For sale on Ebay, Jan 2013. Image courtesy of demisemiquaver.
At the Germanisches Nationalmuseum, Nürnberg. Note the similarity between the head of this instrument and the head on the flute Pratten is holding. While the body of Pratten's flute looks more like #9328 below....
The owner, Stephen Pratt advises:
Improved Siccama style
No 9740 - a largely-keyed cylindrical offered on Ebay
On an historical note, Arthur advises that the flute was in the possession of the player and fettler Paul Davies when he died and is the last of the flutes still owned by Paul's widow.
Gofer Joe's Metal Pratten
Joseph Wilds Sallenger (a.k.a Gofer Joe) is Manager of Fine Arts, Programs & Facilities at Francis Marion University and a self-confessed Certified Flute Nut (see link for proof). One of Joe's many interesting acquisitions is this very rare all-silver cylindrical Pratten's Perfected.
Joe says of the flute, Boosey No.10604:
Thanks, Joe for upgrading the image, just for us! More images of Joe's flutes at:
Details of Pratten's flutes
Under this heading we'll draw your attention to some unusual or important details of some Pratten's Perfected flutes...
Pratten's C and Bb key
The upper C note was always at a disadvantage in simple system flutes. Cross fingered C was noticeable weaker than adjacent notes. The R1 c-key was great for trills, but inconvenient in a run such as B-c-d. Boehm gave it a L thumb key in his 1832 conical and 1847 cylindrical designs, Clinton came up with a number of ideas for combined Bb/C keys, Carte employed two adjacent thumb touches and Briccialdi cooked up the version we see today on the modern Boehm. So perhaps not surprising that Pratten felt the need to go the same way. Reference to it even found its way into his fingering chart.
The image below, kindly supplied by Bob Midden, comes from his cylindrical Boosey flute, but the same C key was also fitted to conicals. I must admit, when I first encountered it, I was quite nonplussed. Where do you put your thumb when not playing either key?! How do you hold the flute up without the thumb? But that was before I'd adopted the three-point flute hold used in those days. The simple answer is that the left thumb should hover free in space, ready to pounce upon whichever key is needed. The benefit of the three-point hold is not limited to freedom of the left thumb and R4 to operate their keys, but also to the flexibility of the right hand fingers, and general stability of the flute. There are several accounts of how to achieve this on this website, but a good one to start with is Nicholson's.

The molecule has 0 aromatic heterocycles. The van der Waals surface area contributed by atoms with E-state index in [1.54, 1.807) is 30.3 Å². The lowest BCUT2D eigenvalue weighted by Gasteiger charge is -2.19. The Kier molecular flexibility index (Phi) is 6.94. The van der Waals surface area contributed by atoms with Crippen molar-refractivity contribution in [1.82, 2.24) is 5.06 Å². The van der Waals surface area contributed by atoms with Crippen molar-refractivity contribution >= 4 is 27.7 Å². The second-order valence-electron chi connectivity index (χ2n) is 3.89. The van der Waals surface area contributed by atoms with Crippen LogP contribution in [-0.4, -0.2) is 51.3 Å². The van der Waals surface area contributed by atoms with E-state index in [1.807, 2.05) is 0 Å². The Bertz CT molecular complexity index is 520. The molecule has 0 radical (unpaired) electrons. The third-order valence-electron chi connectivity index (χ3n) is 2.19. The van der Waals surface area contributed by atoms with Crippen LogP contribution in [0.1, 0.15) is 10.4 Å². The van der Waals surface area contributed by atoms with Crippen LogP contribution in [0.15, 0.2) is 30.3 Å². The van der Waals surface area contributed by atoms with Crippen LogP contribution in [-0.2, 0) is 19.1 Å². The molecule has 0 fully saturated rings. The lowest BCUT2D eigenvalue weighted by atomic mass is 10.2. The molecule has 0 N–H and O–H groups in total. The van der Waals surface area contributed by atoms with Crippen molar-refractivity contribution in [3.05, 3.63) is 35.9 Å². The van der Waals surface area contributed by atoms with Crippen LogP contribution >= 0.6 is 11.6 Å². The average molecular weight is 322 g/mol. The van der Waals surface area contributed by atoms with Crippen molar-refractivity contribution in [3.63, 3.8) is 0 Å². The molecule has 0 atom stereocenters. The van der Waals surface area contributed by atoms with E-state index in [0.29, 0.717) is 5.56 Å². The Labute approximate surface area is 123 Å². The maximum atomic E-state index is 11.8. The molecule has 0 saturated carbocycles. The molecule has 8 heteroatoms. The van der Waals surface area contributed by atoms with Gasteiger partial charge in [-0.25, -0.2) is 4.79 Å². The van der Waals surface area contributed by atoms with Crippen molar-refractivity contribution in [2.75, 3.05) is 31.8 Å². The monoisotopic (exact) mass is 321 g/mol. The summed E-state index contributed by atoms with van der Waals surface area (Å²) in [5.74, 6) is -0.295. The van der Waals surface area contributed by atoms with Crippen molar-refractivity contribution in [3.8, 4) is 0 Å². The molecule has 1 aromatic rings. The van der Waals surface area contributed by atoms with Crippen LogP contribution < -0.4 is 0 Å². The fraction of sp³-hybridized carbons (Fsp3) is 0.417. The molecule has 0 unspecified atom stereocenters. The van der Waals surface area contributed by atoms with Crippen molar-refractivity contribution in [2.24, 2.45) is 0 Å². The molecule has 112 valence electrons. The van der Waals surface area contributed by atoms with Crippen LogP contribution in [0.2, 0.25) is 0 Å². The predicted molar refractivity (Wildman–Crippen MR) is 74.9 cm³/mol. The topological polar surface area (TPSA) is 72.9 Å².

Many more lovely photos of Bob's flute at http://midden.zenfolio.com/p796148841
And here are the same two keys, approached from a rod & axle perspective
Note also the use of Hudson-style unscrewable key cups. Note also the lack of the customary guide on the upper shaft of the C key. The socket which lifts the key when the L thumb-key is pressed presumably provides the lateral guidance the key needs to seat reliably.
More to come
I'll bring you more images of Pratten flutes and unusual features as time and opportunity permits.
Boosey, but not Prattens?
Finding that later Boosey & Co flutes are not marked R.S.Pratten's Perfected naturally raises the question, are they still Pratten's Perfecteds, or has the design changed too significantly? We'll obviously be watching for evidence of this; early indications with the limited data we are collecting seems to suggest they have not changed. Of course some tinkering may be expected as British High Pitch collapses around 1895, replaced by something approximating modern pitch. So the question is perhaps one for us - would we accept minor updating as still within the spirit of Prattens, if the most part of the instrument remains the same?
There are clues elsewhere of how Boosey's regarded it.
I have a copy of a Boosey & Co catalogue from circa 1900 that describes
all their flutes (including cone and cylinder flutes, and the military
types) as R.S.Pratten's Perfected models. Another catalog, circa
1923 continues in the same light, although it also shows "a new model
cylinder, covered holes". The engravings in the catalogue shows
the makers mark as Boosey & Co / Makers / 25 Regent St / <serial
number>. The serial number on the 8-key cone appears to be 18899,
which should place it around 1908. They offer two versions of the
8-key, Model 165, presumably with traditional foot, and Model No 167
"with superior foot", ie Boehm foot. So, even with this clear
change, Boosey's still saw it and promoted it as a Prattens, even though
they didn't mark it as such.
Thanks to all those people and institutions who have provided data or images or allowed me to measure their instruments.